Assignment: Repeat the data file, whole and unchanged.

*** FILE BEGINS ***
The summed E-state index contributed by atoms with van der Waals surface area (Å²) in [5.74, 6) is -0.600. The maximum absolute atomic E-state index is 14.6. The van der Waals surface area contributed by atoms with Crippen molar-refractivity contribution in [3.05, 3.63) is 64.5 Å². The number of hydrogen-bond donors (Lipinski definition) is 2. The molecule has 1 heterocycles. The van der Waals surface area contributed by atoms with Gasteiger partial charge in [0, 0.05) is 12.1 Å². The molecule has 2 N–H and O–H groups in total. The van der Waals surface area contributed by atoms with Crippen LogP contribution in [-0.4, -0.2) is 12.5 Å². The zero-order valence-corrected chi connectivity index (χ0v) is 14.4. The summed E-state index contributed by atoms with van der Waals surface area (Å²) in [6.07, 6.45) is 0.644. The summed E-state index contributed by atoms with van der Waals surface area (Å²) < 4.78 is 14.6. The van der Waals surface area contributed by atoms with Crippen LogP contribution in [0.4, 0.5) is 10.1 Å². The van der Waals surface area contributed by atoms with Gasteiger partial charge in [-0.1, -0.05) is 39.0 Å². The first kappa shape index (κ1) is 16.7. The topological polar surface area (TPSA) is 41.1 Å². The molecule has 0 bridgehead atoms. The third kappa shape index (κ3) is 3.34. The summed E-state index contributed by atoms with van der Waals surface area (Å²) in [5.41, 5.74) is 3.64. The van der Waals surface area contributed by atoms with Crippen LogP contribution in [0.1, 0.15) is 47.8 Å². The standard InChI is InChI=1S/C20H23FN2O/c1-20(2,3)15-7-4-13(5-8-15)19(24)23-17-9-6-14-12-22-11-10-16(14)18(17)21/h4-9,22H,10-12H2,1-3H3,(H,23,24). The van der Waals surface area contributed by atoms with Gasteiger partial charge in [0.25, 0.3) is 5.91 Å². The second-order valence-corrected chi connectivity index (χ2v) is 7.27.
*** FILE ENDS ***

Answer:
The summed E-state index contributed by atoms with van der Waals surface area (Å²) in [5.74, 6) is -0.600. The maximum absolute atomic E-state index is 14.6. The van der Waals surface area contributed by atoms with Crippen molar-refractivity contribution in [3.05, 3.63) is 64.5 Å². The number of hydrogen-bond donors (Lipinski definition) is 2. The molecule has 1 heterocycles. The van der Waals surface area contributed by atoms with Gasteiger partial charge in [0, 0.05) is 12.1 Å². The molecule has 2 N–H and O–H groups in total. The van der Waals surface area contributed by atoms with Crippen LogP contribution in [-0.4, -0.2) is 12.5 Å². The zero-order valence-corrected chi connectivity index (χ0v) is 14.4. The summed E-state index contributed by atoms with van der Waals surface area (Å²) in [6.07, 6.45) is 0.644. The summed E-state index contributed by atoms with van der Waals surface area (Å²) < 4.78 is 14.6. The van der Waals surface area contributed by atoms with Crippen LogP contribution in [0.4, 0.5) is 10.1 Å². The van der Waals surface area contributed by atoms with Gasteiger partial charge in [-0.1, -0.05) is 39.0 Å². The first kappa shape index (κ1) is 16.7. The topological polar surface area (TPSA) is 41.1 Å². The molecule has 0 bridgehead atoms. The third kappa shape index (κ3) is 3.34. The summed E-state index contributed by atoms with van der Waals surface area (Å²) in [5.41, 5.74) is 3.64. The van der Waals surface area contributed by atoms with Crippen LogP contribution in [0.1, 0.15) is 47.8 Å². The standard InChI is InChI=1S/C20H23FN2O/c1-20(2,3)15-7-4-13(5-8-15)19(24)23-17-9-6-14-12-22-11-10-16(14)18(17)21/h4-9,22H,10-12H2,1-3H3,(H,23,24). The van der Waals surface area contributed by atoms with Gasteiger partial charge in [0.25, 0.3) is 5.91 Å². The second-order valence-corrected chi connectivity index (χ2v) is 7.27.